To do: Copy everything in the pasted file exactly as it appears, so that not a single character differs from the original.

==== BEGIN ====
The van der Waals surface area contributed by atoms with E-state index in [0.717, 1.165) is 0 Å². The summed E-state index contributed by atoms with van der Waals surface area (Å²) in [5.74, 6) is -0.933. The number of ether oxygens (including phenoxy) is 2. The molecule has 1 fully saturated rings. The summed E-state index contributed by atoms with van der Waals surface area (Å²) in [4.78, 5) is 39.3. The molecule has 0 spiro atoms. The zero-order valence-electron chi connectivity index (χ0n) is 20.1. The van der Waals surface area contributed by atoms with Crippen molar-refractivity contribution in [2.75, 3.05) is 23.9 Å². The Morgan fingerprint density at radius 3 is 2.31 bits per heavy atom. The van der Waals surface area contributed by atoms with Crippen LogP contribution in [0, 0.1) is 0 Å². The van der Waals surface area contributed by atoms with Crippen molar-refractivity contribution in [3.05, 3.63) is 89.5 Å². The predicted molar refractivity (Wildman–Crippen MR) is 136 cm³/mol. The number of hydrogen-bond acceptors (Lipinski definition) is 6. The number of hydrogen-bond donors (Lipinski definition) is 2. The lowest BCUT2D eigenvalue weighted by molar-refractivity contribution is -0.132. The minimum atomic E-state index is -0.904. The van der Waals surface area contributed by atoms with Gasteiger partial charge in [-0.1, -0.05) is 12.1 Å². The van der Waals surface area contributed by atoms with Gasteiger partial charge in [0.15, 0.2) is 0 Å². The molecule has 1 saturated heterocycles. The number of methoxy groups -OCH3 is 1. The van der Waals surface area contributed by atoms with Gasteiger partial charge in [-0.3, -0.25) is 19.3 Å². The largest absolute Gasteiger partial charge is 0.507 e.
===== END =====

The van der Waals surface area contributed by atoms with E-state index in [0.717, 1.165) is 0 Å². The summed E-state index contributed by atoms with van der Waals surface area (Å²) in [5.74, 6) is -0.933. The number of ether oxygens (including phenoxy) is 2. The molecule has 1 fully saturated rings. The summed E-state index contributed by atoms with van der Waals surface area (Å²) in [4.78, 5) is 39.3. The molecule has 0 spiro atoms. The zero-order valence-electron chi connectivity index (χ0n) is 20.1. The van der Waals surface area contributed by atoms with Crippen molar-refractivity contribution in [2.75, 3.05) is 23.9 Å². The Morgan fingerprint density at radius 3 is 2.31 bits per heavy atom. The van der Waals surface area contributed by atoms with Crippen LogP contribution in [0, 0.1) is 0 Å². The van der Waals surface area contributed by atoms with Crippen molar-refractivity contribution in [3.05, 3.63) is 89.5 Å². The predicted molar refractivity (Wildman–Crippen MR) is 136 cm³/mol. The number of hydrogen-bond acceptors (Lipinski definition) is 6. The number of hydrogen-bond donors (Lipinski definition) is 2. The lowest BCUT2D eigenvalue weighted by molar-refractivity contribution is -0.132. The minimum atomic E-state index is -0.904. The van der Waals surface area contributed by atoms with Gasteiger partial charge in [-0.1, -0.05) is 12.1 Å². The van der Waals surface area contributed by atoms with Gasteiger partial charge in [0.15, 0.2) is 0 Å². The molecule has 1 saturated heterocycles. The number of methoxy groups -OCH3 is 1. The van der Waals surface area contributed by atoms with Gasteiger partial charge in [-0.3, -0.25) is 19.3 Å². The largest absolute Gasteiger partial charge is 0.507 e.